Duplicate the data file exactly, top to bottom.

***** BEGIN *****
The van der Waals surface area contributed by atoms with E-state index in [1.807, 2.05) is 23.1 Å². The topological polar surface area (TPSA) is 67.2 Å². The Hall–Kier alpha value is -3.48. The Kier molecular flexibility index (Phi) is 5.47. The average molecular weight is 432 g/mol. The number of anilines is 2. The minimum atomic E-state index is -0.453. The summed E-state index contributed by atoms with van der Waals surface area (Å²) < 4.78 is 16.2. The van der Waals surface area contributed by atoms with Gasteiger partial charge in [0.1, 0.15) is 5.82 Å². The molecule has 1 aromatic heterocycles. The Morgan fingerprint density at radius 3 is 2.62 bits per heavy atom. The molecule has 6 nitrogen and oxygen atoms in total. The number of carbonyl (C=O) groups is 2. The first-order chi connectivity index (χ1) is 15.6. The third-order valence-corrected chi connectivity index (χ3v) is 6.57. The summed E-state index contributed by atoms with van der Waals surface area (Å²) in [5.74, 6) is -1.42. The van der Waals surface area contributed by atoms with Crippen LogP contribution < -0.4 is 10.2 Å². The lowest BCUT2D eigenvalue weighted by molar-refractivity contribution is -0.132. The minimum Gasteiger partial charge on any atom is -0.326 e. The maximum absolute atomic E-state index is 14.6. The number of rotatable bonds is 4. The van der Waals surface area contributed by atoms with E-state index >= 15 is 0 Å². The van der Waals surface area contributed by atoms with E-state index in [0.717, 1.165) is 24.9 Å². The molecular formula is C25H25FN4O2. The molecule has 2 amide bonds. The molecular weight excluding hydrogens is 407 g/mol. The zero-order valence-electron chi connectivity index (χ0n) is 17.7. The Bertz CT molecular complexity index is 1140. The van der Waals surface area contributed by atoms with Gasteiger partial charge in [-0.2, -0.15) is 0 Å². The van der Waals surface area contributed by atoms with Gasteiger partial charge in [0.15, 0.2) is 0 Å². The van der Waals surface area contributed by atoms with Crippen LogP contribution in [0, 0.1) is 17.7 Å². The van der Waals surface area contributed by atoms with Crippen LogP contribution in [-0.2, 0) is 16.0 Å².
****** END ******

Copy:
The van der Waals surface area contributed by atoms with E-state index in [1.807, 2.05) is 23.1 Å². The topological polar surface area (TPSA) is 67.2 Å². The Hall–Kier alpha value is -3.48. The Kier molecular flexibility index (Phi) is 5.47. The average molecular weight is 432 g/mol. The number of anilines is 2. The minimum atomic E-state index is -0.453. The summed E-state index contributed by atoms with van der Waals surface area (Å²) < 4.78 is 16.2. The van der Waals surface area contributed by atoms with Gasteiger partial charge in [0.1, 0.15) is 5.82 Å². The molecule has 1 aromatic heterocycles. The Morgan fingerprint density at radius 3 is 2.62 bits per heavy atom. The molecule has 6 nitrogen and oxygen atoms in total. The number of carbonyl (C=O) groups is 2. The first-order chi connectivity index (χ1) is 15.6. The third-order valence-corrected chi connectivity index (χ3v) is 6.57. The summed E-state index contributed by atoms with van der Waals surface area (Å²) in [5.74, 6) is -1.42. The van der Waals surface area contributed by atoms with Crippen LogP contribution < -0.4 is 10.2 Å². The lowest BCUT2D eigenvalue weighted by molar-refractivity contribution is -0.132. The minimum Gasteiger partial charge on any atom is -0.326 e. The maximum absolute atomic E-state index is 14.6. The number of rotatable bonds is 4. The van der Waals surface area contributed by atoms with E-state index >= 15 is 0 Å². The van der Waals surface area contributed by atoms with E-state index in [0.717, 1.165) is 24.9 Å². The molecular formula is C25H25FN4O2. The molecule has 2 amide bonds. The molecular weight excluding hydrogens is 407 g/mol. The zero-order valence-electron chi connectivity index (χ0n) is 17.7. The Bertz CT molecular complexity index is 1140. The van der Waals surface area contributed by atoms with Gasteiger partial charge in [-0.2, -0.15) is 0 Å². The van der Waals surface area contributed by atoms with Gasteiger partial charge in [0.15, 0.2) is 0 Å². The van der Waals surface area contributed by atoms with Crippen LogP contribution in [0, 0.1) is 17.7 Å². The van der Waals surface area contributed by atoms with Crippen LogP contribution in [-0.2, 0) is 16.0 Å².